If I may summarize: liberals tend to approach new data in a much different way than conservatives. Liberals (and I generalize) receive new data and process it and are willing to revise their positions; conservatives tend to absorb agreeable data and reject data that contradicts their positions.
Though I find myself in essential agreement with Mr. Mooney, as a good liberal I found myself wondering about a couple of questions I felt were not dealt with at enough length.
· First, the chicken and egg question: are liberals liberal and conservatives conservative because their brains are wired differently? Or are their brains the way they are because of their previous experiences and exposure and their own choices?
· Secondly, what about the liberals’ use of motivated reasoning? Mr. Mooney sees dogmatism as a characteristic of the conservative brain, but he himself seems quite dogmatic on the findings of science. Is he looking at the specks in his brothers’ eyes and ignoring the beam in his own?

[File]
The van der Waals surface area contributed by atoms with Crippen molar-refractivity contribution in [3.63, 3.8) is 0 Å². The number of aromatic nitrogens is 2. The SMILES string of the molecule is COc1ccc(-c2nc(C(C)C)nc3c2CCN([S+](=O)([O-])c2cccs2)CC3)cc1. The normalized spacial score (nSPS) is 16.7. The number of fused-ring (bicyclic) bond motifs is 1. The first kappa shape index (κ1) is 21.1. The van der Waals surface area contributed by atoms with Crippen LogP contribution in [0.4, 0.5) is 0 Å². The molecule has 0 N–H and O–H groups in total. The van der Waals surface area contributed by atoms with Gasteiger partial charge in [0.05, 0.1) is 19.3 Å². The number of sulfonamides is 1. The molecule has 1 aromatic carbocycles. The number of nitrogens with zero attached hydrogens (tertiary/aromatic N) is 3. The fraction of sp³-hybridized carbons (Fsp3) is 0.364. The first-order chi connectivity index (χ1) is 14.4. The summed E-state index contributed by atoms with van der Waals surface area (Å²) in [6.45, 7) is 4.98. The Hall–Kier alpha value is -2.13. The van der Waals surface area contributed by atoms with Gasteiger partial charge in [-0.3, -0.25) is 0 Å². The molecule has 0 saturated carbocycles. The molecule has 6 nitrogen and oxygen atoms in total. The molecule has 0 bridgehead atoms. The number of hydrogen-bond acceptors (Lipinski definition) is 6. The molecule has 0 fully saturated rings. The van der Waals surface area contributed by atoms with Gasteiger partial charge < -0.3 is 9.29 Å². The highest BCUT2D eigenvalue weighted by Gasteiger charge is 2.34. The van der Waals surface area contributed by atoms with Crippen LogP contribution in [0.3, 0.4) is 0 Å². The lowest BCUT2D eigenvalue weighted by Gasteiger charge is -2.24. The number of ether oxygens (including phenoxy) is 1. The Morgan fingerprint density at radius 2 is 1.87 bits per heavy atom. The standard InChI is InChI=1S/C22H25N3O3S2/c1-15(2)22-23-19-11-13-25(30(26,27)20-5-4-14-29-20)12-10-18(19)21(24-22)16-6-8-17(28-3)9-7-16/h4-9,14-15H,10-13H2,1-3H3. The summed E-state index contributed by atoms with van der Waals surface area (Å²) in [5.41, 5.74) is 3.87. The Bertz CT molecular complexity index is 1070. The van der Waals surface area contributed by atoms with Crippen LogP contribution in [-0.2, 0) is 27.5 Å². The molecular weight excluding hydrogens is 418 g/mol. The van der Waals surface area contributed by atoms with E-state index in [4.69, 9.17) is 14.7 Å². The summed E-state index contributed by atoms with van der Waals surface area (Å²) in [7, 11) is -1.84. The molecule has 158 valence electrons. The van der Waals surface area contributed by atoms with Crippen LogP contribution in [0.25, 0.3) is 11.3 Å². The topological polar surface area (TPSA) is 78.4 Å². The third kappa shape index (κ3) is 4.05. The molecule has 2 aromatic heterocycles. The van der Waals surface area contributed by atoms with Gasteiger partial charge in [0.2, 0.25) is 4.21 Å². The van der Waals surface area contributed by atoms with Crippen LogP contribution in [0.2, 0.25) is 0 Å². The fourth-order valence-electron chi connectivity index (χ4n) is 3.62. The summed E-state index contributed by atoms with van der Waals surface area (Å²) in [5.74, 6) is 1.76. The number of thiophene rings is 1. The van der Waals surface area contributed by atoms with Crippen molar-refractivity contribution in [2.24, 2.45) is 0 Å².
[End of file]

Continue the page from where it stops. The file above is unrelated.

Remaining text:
This book answered many questions for me, not only regarding the current political situation, but also regarding my own ways of thinking in many areas. This was its main value for me. I found myself in its pages. I will have more to say about this on another post.
Anyway, I highly recommend this book to both my liberal and conservative friends. In fact, I would say that the reader’s reaction to the book (and to this post) would be a good standard for determining whether or not she or he was a liberal or a conservative.
However, I suspect that my conservative friends won’t bother to read it!